Poetry Explorer- Classic Contemporary Poetry, ARTHUR'S WIFE, by PHOEBE CARY



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ARTHUR'S WIFE, by             Poet's Biography
First Line: I'm getting better, miriam, though it tires me yet to speak
Last Line: A trouble to myself, and, worse, a trouble now to you.
Subject(s): Marriage; Human Behavior


I'M getting better, Miriam, though it tires me yet to speak;
And the fever, clinging to me, keeps me spiritless and weak,
And leaves me with a headache always when it passes off;
But I'm better, almost well at last, except this wretched cough!

I should have passed the livelong day alone here but for you;
For Arthur never comes till night, he has so much to do!
And so sometimes I lie and think, till my heart seems night to burst,
Of the hope that lit my future, when I I watched his coming first.

I wonder why it is that now he does not seem the same;
Perhaps my fancy is at fault, and he is not to blame;
It surely cannot be because he has me always near,
For I feared and felt it long before the time he brought me here.

Yet still, I said, his wife will charm each shadow from his brow,
What can I do to win his love, or prove my loving now?
So I waited, studying patiently his every look and thought;
But I fear that I shall never learn to please him as I ought.

I've tried so many ways, to smooth his path where it was rough,
But I always either do too much, or fail to do enough;
And at times, as if it wearied him, he pushes off my arm --
The very things that used to please have somehow lost their charm.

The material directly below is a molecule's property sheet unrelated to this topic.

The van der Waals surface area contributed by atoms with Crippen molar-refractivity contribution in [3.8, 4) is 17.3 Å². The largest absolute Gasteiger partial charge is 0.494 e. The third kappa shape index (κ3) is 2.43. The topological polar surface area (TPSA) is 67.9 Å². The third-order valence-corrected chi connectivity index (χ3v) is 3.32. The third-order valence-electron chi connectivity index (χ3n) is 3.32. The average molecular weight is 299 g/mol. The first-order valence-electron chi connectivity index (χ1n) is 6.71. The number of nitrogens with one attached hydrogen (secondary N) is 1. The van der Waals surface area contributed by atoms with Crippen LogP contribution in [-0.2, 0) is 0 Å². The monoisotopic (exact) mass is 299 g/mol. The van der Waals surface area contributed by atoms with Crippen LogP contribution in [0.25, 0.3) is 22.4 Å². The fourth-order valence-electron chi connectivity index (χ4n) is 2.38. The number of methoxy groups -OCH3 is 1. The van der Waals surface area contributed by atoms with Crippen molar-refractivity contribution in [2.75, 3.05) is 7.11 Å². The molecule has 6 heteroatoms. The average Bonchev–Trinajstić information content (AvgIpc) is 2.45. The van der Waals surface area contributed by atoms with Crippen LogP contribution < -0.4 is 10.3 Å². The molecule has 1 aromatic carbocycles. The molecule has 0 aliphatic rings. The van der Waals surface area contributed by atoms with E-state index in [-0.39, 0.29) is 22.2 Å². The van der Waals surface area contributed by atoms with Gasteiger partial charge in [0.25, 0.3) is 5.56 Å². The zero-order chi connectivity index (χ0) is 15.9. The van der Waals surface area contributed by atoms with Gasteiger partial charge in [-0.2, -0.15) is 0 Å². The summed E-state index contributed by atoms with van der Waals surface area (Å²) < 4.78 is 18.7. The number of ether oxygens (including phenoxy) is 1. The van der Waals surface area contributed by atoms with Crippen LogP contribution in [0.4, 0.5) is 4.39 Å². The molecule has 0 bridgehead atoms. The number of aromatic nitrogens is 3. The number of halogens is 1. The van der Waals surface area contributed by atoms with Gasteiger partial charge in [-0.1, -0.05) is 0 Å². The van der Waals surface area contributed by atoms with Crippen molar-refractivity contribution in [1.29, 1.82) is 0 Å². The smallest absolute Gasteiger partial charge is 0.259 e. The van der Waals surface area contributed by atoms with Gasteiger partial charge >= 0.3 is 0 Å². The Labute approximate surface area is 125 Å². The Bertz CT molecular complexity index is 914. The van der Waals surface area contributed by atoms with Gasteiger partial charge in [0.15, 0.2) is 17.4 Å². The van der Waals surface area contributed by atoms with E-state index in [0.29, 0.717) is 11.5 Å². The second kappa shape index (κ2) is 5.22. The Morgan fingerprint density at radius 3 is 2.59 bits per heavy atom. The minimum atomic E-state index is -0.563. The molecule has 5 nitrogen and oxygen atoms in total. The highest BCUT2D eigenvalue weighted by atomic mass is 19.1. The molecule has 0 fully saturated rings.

Once, when I wore a pretty gown, a gown he use to praise,
I asked him, laughing, if I seemed the sweetheart of old days.
He did not know the dress, and said, he never could have told,
'T was not that unbecoming one, which made me look so old!

I cannot tell how anything I do may seems to him.
Sometimes he thinks me childish, and sometimes stiff and prim;
Yet you must not think I blame him, dear; I could not wrong him so --
He is very good to me, and I am happy, too, you know!

But I am often troublesome, and sick too much, I fear,
And sometimes let the children cry when he is home to hear.
Ah me! if I should leave them, with no other care than his!
Yet he says his love is wiser than my foolish fondness is.

I think he'd care about the babe. I called him Arthur, too --
Hoping to please him when I said, I named him, love, for you!
He never noticed any child of mine, except this one,
So the girls would only have to do as they have always done.

Give me my wrapper, Miriam. Help me a little, dear!
When Arthur comes home, vexed and tired, he must not find me here.
Why, I can even go down-stairs: I always make the tea.
He does not like that any one should wait on him but me.

He never sees me lying down when he is home, you know,
And I seldom tell him how I feel, he hates to hear it so;
Yet I'm sure he grieves in secret at the thought that I may die,
Though he often laughs at me, and says, "You're stronger now than I."

Perhaps there are some men who love more than they ever say:
He does not show his feelings, but that may not be his way.
Why, how foolishly I'm talking, when I know he's good and kind!
But we women always ask too much; more than we ever find.

My slippers, Miriam! No, not those; bring me the easy pair.
I surely heard the door below; I hear him on the stair!
There comes the old, sharp pain again, that almost makes me frown;
And it seems to me I always cough when I try to keep it down.

Ah, Arthur! take this chair of mine; I feel so well and strong;
Besides, I am getting tired of it -- I've sat here all day long.
Poor dear! you work so hard for me, and I'm so useless, too!
A trouble to myself, and, worse, a trouble now to you.





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